Woman without pain lives in poverty on two small pieces of land after she missed her father's estate of $ 5 million because she had not been legally adopted by him
- Sheralee Seule MacGowan, 26, has no right to share in her deceased father's estate
- A judge found that Sheralee had a moral claim to the estate, but not a legal claim
- Her father's two nieces received the rest of the estate and half his QLD home
A judge discovered that Sheralee MacGowan had a moral claim on her father's estate, but had no legal leg to stand up
A woman from Vanuatu is not entitled to the estate of her adopted father of $ 5 million after a court found that she had not been legally adopted.
Sheralee Seule MacGowan, 26, was left with only two small plots of land on the 185-hectare estate of her deceased father Ken MacGowan in Vanuatu.
The 26-year-old now lives with her three young children on the property in a dirty room without running water or electricity.
But Mr. MacGowan's two nieces got the rest of the estate, as well as half of his house in Queensland, worth a combined $ 5 million, The courier post reported.
In the Supreme Court on Wednesday, Chief Judge Catherine Holmes said that although she had a moral claim to her father's property, she had no legal leg to stand up for.
& # 39; She and Mr. MacGowan had a strong affective relationship in which she very much considered him the role of father and in many ways he treated her as a daughter, & # 39; said Chief Justice Holmes.
MacGowan adopted Sheralee in 1993 when she was a baby after taking part in a ceremony, which she believed was a common adoption in court.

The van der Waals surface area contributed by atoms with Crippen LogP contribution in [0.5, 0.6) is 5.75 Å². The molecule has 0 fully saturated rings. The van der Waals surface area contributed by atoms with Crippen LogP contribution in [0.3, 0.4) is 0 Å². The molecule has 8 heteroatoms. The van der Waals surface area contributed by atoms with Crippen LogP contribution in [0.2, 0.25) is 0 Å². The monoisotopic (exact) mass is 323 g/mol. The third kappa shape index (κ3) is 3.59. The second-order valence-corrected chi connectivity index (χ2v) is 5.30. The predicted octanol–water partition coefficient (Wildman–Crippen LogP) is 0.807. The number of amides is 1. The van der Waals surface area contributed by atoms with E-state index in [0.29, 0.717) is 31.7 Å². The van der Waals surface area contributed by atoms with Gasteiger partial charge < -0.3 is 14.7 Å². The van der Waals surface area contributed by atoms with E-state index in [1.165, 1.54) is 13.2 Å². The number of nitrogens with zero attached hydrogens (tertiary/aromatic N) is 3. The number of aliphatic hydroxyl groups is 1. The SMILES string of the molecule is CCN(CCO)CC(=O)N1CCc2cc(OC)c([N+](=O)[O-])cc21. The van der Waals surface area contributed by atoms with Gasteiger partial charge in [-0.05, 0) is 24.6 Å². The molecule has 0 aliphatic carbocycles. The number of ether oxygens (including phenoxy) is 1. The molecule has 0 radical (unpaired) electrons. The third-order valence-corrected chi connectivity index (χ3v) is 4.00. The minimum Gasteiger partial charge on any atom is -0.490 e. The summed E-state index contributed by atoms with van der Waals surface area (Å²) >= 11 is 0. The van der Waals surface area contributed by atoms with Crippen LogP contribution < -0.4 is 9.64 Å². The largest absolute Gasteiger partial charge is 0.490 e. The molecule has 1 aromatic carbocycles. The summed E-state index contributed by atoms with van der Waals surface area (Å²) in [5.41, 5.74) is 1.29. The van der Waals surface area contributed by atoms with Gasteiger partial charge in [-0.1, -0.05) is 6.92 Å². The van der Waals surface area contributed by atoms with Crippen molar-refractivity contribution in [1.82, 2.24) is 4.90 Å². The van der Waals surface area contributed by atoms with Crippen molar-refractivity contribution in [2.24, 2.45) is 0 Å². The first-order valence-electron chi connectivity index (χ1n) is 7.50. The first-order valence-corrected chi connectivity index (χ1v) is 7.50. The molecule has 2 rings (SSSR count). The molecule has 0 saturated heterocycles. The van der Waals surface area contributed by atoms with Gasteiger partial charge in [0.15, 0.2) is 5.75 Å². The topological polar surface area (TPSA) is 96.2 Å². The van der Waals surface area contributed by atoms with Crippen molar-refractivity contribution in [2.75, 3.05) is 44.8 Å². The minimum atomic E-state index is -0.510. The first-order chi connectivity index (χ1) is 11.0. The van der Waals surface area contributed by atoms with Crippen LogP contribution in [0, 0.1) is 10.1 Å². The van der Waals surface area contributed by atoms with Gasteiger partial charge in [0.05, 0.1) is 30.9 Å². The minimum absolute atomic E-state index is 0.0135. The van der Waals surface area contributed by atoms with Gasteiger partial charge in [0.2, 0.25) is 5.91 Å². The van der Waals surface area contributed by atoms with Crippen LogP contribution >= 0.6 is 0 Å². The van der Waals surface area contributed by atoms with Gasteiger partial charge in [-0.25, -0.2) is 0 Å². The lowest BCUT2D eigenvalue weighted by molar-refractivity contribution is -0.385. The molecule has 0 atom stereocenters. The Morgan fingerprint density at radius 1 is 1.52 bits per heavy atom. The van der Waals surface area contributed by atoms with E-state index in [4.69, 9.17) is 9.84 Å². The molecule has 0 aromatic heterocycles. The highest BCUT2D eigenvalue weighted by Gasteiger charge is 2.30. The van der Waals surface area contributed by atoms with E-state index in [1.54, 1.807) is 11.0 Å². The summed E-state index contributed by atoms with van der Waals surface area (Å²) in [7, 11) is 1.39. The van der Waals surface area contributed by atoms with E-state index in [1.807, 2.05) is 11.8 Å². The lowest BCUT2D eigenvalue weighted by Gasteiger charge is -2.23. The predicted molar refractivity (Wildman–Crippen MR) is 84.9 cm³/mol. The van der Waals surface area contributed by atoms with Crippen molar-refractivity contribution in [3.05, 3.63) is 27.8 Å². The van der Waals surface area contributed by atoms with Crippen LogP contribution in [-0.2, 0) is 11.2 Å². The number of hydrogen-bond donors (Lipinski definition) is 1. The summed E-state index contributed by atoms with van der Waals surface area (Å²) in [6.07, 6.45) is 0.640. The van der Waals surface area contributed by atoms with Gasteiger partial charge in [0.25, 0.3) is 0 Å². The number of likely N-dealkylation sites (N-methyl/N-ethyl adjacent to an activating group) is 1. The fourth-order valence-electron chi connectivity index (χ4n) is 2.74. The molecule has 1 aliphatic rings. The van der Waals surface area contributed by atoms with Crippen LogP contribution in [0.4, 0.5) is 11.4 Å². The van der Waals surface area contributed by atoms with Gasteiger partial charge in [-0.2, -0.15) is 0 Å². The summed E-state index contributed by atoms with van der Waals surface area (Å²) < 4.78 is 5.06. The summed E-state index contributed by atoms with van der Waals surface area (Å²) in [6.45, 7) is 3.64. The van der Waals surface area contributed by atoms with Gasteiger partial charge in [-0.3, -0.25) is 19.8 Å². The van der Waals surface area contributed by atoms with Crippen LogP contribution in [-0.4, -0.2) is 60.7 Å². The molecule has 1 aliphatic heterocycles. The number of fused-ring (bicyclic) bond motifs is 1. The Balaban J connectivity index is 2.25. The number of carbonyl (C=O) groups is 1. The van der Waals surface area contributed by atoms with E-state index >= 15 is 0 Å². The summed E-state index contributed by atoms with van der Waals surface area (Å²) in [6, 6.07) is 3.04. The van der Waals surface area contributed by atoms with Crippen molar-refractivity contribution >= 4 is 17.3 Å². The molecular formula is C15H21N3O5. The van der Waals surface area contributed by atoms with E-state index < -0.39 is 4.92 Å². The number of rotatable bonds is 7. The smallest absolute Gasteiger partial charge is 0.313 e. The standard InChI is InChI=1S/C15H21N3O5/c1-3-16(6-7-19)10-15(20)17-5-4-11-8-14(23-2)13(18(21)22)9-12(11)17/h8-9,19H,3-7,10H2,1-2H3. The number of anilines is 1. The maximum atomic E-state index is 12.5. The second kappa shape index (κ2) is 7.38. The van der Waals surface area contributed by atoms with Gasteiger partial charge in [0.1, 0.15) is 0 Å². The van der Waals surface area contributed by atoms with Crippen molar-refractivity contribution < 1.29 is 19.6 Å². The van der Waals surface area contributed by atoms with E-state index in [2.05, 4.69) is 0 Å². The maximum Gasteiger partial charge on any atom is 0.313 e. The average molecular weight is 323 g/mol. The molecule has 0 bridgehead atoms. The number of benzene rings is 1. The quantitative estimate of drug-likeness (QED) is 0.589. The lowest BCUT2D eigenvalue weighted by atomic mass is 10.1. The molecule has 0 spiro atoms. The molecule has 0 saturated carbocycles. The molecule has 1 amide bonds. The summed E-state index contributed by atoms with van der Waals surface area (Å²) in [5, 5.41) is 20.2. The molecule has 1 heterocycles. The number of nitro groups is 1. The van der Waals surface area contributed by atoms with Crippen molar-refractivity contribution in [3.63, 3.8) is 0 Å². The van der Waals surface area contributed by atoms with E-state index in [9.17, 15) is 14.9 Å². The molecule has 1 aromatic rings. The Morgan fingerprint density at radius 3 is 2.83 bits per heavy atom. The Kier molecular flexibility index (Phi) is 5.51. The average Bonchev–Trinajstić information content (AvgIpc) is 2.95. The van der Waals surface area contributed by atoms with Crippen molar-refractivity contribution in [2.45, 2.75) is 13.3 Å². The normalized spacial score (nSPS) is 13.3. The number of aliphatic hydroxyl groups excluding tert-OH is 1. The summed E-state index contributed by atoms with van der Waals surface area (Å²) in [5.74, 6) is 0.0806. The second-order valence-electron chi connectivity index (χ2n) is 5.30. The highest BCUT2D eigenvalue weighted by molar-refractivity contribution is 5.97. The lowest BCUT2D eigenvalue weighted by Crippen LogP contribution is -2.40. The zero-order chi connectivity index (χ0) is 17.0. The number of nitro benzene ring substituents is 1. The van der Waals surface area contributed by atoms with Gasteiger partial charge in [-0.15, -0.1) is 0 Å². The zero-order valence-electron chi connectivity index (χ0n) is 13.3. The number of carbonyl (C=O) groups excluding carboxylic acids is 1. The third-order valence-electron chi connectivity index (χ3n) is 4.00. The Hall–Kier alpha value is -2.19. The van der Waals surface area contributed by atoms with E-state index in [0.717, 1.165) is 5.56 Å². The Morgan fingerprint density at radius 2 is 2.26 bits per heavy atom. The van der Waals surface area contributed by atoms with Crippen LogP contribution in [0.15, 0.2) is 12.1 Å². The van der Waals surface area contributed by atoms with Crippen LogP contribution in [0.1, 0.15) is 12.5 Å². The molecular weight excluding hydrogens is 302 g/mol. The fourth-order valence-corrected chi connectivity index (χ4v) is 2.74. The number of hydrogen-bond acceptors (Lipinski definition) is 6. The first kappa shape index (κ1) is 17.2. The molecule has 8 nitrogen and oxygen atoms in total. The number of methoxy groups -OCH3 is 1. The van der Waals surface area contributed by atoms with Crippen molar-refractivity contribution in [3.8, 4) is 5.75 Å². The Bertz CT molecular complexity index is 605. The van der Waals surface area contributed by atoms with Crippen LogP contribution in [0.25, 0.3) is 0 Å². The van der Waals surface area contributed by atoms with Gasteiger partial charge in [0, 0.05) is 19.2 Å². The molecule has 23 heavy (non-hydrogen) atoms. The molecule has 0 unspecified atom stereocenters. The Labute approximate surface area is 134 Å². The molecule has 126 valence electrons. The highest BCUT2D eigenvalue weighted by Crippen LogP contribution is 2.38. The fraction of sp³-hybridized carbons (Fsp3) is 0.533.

Sheralee Seule MacGowan was raised by the Queensland man Ken MacGowan, but is no longer entitled to his fortune after a court discovered that she had never been legally adopted
Chief Judge Holmes discovered that MacGowan gave her relatives an ox in exchange for Sheralee, and promised to take care of her.
MacGowan was closely involved with Sheralee & # 39; s mother Rachel Seule, who was also his housekeeper.
When Mrs. Seule died in 1999 after a long fight against cancer, Mr. MacGowan took care of the six-year-old Sheralee and moved the couple to Queensland.
Experts in the area of the Vanuatu law told the court that the usual adoption required a ceremony with food exchange and an explicit intention.
Justice Holmes discovered that Mr MacGowan, as a foreigner, could not have adopted Sheralee under the usual Vanuatu laws.
There are also indications that Mr MacGowan and Sheralee's family never spoke that he usually adopted her.
& # 39; I think the 1993 ceremony was not perceived by the parties to it, Mr. MacGowan and members of the Seule family, as a common adoption, & # 39; said Chief Justice Holmes.
Justice Holmes said that Seule's mother had not given up her parental status and that accepting Mr. MacGowan's responsibility for Sheralee was not an adoption.
& # 39; The agreement was only one of custody until (Sheralee) turned 18, not of taking the position of a parent, with the sustainability that that entails, & # 39; said Justice Holmes.
& # 39; MacGowan considered his duties to (Sheralee) dismissed after her minority had ended. & # 39;
The 26-year-old was left with two small plots on his 185-hectare estate in Vanuatu, where she now lives with her three young children in a dirty room without running water or electricity
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